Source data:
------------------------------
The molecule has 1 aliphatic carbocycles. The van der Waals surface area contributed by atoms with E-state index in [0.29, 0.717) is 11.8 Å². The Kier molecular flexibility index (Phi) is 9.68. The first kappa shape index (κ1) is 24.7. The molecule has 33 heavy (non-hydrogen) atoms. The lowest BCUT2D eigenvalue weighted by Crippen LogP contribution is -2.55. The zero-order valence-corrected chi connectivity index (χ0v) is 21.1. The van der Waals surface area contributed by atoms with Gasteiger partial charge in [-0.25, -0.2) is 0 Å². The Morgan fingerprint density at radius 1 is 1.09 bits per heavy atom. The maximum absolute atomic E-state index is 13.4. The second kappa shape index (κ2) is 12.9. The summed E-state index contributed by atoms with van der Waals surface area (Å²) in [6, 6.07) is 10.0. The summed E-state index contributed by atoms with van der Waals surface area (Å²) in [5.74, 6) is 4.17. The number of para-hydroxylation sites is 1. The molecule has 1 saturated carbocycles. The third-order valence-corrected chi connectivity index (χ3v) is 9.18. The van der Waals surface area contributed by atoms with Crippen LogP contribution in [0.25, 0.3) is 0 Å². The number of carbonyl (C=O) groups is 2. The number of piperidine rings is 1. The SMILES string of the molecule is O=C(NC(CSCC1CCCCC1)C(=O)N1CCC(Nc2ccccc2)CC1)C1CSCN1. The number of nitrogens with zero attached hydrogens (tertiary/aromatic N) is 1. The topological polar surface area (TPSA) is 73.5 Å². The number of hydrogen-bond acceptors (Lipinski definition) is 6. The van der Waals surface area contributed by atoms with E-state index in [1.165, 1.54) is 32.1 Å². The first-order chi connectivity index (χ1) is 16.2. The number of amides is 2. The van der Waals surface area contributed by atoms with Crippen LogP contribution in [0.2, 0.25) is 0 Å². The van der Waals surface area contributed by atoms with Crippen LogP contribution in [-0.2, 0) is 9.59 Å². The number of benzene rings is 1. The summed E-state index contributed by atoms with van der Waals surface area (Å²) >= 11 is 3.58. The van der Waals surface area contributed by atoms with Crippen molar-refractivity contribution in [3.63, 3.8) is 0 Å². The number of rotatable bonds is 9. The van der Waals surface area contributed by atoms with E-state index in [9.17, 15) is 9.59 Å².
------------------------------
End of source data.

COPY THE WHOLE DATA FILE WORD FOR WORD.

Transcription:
The molecule has 1 aliphatic carbocycles. The van der Waals surface area contributed by atoms with E-state index in [0.29, 0.717) is 11.8 Å². The Kier molecular flexibility index (Phi) is 9.68. The first kappa shape index (κ1) is 24.7. The molecule has 33 heavy (non-hydrogen) atoms. The lowest BCUT2D eigenvalue weighted by Crippen LogP contribution is -2.55. The zero-order valence-corrected chi connectivity index (χ0v) is 21.1. The van der Waals surface area contributed by atoms with Gasteiger partial charge in [-0.25, -0.2) is 0 Å². The Morgan fingerprint density at radius 1 is 1.09 bits per heavy atom. The maximum absolute atomic E-state index is 13.4. The second kappa shape index (κ2) is 12.9. The summed E-state index contributed by atoms with van der Waals surface area (Å²) in [6, 6.07) is 10.0. The summed E-state index contributed by atoms with van der Waals surface area (Å²) in [5.74, 6) is 4.17. The number of para-hydroxylation sites is 1. The molecule has 1 saturated carbocycles. The third-order valence-corrected chi connectivity index (χ3v) is 9.18. The van der Waals surface area contributed by atoms with Crippen LogP contribution in [0.25, 0.3) is 0 Å². The number of carbonyl (C=O) groups is 2. The number of piperidine rings is 1. The SMILES string of the molecule is O=C(NC(CSCC1CCCCC1)C(=O)N1CCC(Nc2ccccc2)CC1)C1CSCN1. The number of nitrogens with zero attached hydrogens (tertiary/aromatic N) is 1. The topological polar surface area (TPSA) is 73.5 Å². The number of hydrogen-bond acceptors (Lipinski definition) is 6. The van der Waals surface area contributed by atoms with E-state index in [1.165, 1.54) is 32.1 Å². The first-order chi connectivity index (χ1) is 16.2. The number of amides is 2. The van der Waals surface area contributed by atoms with Crippen LogP contribution in [0.2, 0.25) is 0 Å². The van der Waals surface area contributed by atoms with Crippen LogP contribution in [-0.2, 0) is 9.59 Å². The number of benzene rings is 1. The summed E-state index contributed by atoms with van der Waals surface area (Å²) >= 11 is 3.58. The van der Waals surface area contributed by atoms with Crippen molar-refractivity contribution in [3.63, 3.8) is 0 Å². The number of rotatable bonds is 9. The van der Waals surface area contributed by atoms with E-state index in [9.17, 15) is 9.59 Å².